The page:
Then, I was the head of HR at a company called Rideau Sports. I think that for me, what I really feel is a key differentiator for me that’s progressed me through my career was that not only do I have the ability to be tactical on the HR side, but I’m really able to be more of a strategic partner as well to flex between those. I think that’s what a lot of my business leaders really appreciate about my approach is that I look for solutions. I look for abilities to, “Okay, you want to get here, and there’s six different ways to get there. Let’s find the best approach for your organization.”

I learned all of that from the OD program of really understanding how to do an intervention, how to really sit down and create that contract with them. Where do they want to go? How do they want to get there? It’s not a one-size-fits-all. It’s really listening to the needs of the business and partnering with your business leaders and creating that source for them. I learned all of that from Marchita and the program.

[00:16:46] Marchita: Okay. Thank you, Sharon. Brandi, you are next. Would you please share with us your journey?

[00:16:56] Brandi Riggs: Absolutely. Good evening, everyone. Thank you for joining. I’m also so honored to be here with this group. My journey has definitely not been a straight path. It’s been full of twists and turns. While I was in the OD program at Avila, I was actually in a sales leadership role, and I truly loved what I was doing. I was able to apply many of the concepts from the OD program to the day-to-day leadership of my team and to the challenges that we face daily with our clients.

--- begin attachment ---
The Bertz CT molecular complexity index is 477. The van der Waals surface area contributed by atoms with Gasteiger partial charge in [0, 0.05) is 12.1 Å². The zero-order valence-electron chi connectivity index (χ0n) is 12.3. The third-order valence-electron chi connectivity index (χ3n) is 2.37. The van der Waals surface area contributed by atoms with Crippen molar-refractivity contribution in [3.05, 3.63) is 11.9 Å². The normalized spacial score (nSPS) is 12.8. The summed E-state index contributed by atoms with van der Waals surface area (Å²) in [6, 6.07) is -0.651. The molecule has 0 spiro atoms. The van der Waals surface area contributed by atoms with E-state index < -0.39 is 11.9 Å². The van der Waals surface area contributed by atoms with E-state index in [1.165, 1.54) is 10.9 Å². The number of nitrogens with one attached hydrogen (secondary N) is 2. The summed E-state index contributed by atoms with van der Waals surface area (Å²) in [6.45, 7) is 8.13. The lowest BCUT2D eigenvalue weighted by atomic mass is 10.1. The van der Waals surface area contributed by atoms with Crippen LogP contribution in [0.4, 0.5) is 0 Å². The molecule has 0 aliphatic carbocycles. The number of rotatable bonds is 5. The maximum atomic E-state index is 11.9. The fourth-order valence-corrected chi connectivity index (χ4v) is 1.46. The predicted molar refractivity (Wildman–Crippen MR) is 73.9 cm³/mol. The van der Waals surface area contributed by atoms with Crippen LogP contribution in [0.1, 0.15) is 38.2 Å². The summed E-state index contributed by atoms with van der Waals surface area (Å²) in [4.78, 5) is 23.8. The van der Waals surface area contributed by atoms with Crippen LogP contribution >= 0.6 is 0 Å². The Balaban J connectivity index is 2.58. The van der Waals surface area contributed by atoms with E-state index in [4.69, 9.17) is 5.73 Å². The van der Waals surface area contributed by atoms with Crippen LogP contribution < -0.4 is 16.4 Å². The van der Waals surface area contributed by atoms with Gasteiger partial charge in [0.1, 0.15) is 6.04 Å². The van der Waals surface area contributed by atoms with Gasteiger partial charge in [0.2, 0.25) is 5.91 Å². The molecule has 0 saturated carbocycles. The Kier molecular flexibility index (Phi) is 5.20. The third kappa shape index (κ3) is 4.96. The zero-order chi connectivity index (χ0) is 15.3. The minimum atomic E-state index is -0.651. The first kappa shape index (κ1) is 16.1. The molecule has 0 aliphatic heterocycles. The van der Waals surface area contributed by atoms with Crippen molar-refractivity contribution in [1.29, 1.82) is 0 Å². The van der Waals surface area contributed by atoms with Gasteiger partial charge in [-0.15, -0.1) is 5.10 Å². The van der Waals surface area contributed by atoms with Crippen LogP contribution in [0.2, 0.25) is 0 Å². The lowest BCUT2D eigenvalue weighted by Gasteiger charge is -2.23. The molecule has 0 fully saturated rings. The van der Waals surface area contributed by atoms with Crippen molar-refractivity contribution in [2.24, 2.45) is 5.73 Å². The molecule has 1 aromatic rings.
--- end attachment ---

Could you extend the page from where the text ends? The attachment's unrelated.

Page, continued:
But along that road, I learned that it really wasn’t the love of sales that drove me in my career. It really was the people leadership and the training aspect of it and the problem-solving. I took a step back to really think about what was going to be important for me in my career. I identified really that my calling was truly on the people side of the business. I learned so much about that as part of the MSOD program. At that point, I explored various options and ended up taking an opportunity in executive recruiting, which for me was a perfect bridge from my sales experience into the world of human resources.

After spending a little bit over a year doing that, because of the MSOD program, I was able to take my HR certification exam, passed, and accepted my first HR role. At that time, I was in an HR department of one for a financial services company. During that time there, I joined the board for the society for human resources our local chapter and that’s where ultimately I met my current leader. Her and I were always exchanging notes and learning from one another.